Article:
Judge hears case over condos

Condominium Hotel on Golf Course?

Article Courtesy of The News Journal


Published December 19, 2010

BUNNELL -- Replacing a 20-room lodge on the Hammock Dunes Golf Course with a condominium-hotel up to 561-units is part of the "evolution" of the area's development, according to testimony during a hearing Thursday at the Flagler County Courthouse.

But that evolutionary step is being challenged by Flagler County and residents who complain it violates original plans and will decimate property values for nearby residents losing their ocean views.

The developers' counter that they have followed the rules, and the county's own planning staff recommended the project's approval with conditions, even though county commissioners rejected it earlier this month. Developers say they are "entitled" to build up to 561 units but would limit the construction to 289 units. They also say they would not harm the golf course.

Ginn-La Marina, Northshore Hammock and Northshore Ocean Hammock Investments want to build the condo and are opposed by Flagler County, the Ocean Hammock Property Owners Association, the Hammock Beach Club Condominium Association and Michael Hewson.

The testimony is expected to be completed today. But it might be weeks or months before Administrative Law Judge D.R. Alexander makes a recommendation to Gov. Rick Scott and cabinet officers, who will vote on a resolution, which could then be appealed to the 1st District Court of Appeal.

The golf course along with the rest of the development of regional impact is still changing, according to Ken Metcalf, a planning director for Greenberg Traurig, who testified for developers.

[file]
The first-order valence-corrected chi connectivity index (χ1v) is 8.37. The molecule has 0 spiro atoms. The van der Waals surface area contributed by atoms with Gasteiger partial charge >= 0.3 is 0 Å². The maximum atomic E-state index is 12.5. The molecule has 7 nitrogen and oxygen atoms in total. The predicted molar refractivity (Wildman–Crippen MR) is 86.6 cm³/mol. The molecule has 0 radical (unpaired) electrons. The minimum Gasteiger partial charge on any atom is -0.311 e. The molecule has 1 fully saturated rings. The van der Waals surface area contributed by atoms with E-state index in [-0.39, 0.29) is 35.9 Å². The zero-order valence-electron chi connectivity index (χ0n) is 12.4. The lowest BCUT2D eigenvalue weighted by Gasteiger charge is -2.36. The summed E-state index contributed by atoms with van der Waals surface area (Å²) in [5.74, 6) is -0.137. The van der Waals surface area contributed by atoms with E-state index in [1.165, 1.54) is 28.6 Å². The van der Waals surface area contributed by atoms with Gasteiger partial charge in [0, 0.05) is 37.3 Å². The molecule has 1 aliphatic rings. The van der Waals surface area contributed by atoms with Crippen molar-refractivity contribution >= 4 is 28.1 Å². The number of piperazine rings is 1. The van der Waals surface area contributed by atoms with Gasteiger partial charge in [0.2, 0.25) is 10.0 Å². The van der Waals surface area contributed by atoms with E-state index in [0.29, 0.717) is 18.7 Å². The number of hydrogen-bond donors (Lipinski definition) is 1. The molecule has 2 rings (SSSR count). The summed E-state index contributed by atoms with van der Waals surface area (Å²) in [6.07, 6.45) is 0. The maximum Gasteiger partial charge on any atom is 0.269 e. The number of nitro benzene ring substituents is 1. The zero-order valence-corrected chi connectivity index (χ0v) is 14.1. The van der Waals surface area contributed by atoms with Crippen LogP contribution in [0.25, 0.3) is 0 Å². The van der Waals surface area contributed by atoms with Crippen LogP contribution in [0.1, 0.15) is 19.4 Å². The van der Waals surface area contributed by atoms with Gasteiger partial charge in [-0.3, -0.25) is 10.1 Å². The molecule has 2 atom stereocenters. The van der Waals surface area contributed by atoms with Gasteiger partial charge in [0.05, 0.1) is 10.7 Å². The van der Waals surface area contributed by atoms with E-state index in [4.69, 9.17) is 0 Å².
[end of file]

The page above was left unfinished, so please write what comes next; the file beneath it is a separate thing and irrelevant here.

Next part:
"The golf course can continue to evolve until it reaches a final configuration," Metcalf said.

But it was Greenberg Traurig's attorneys who originally drew up legal documents stating that the golf course would be there "in perpetuity," testified Robert DeVore. DeVore is not involved with this project but worked for ITT at the time it developed the Hammock Dunes Golf Course. The company no longer owns the course.

Michael Chiumento, an attorney for the homeowners, asked DeVore what ITT's intentions were for the golf course.

"To plat the land and leave it as a golf course forever," DeVore said.

How would replacing the 20-room lodge with a 289 to 561 unit condominium affect that? Chiumento asked.

"It certainly would change the character of what we built," DeVore said. "It wouldn't be golf as we constructed it."

Chiumento also pointed out documents which said the golf course would be there "in perpetuity."

Attorney Scott Glass, representing the current developers, asked DeVore whether he had personally heard salespeople tell customers the golf course would be there in perpetuity.

"No, not personally," DeVore said.

Opponents of the project called Flagler County Property Appraiser Jay Gardner, who testified the condominium could take a big bite out of nearby homeowners' property values.

The loss of an ocean view, he said, could result in a decrease of 46 percent in property value.

Gardner said property owners without an ocean view related to the Cinnamon Beach Condominium project saw a decrease in value of 46 percent.

But Glass asked Gardner whether he had taken into account whether the properties that lose value were legally entitled to an ocean view. Gardner said no, his estimate was based on the market.

Residents challenging the proposed condominium were never guaranteed an ocean view, according to Thomas Allhoff of Reynolds Development and Management, which is part of the group seeking to build the condo-hotel. Allhoff, who spoke outside the hearing room to a reporter, said Bobby Ginn is not involved in the group.

"Their contracts all specifically have language in them stating that they are not guaranteed a view or a view corridor," Allhoff said.

Allhoff said developers were willing to limit themselves to the 289 units and 77-foot-tall building, the size of the existing lodge, even though they were entitled to 561 units in a 12-story building, which would be about 120 feet tall.

"That golf course is extremely important to us," Allhoff said. "And we've said since day one we are not going to do anything that's going to jeopardize that course."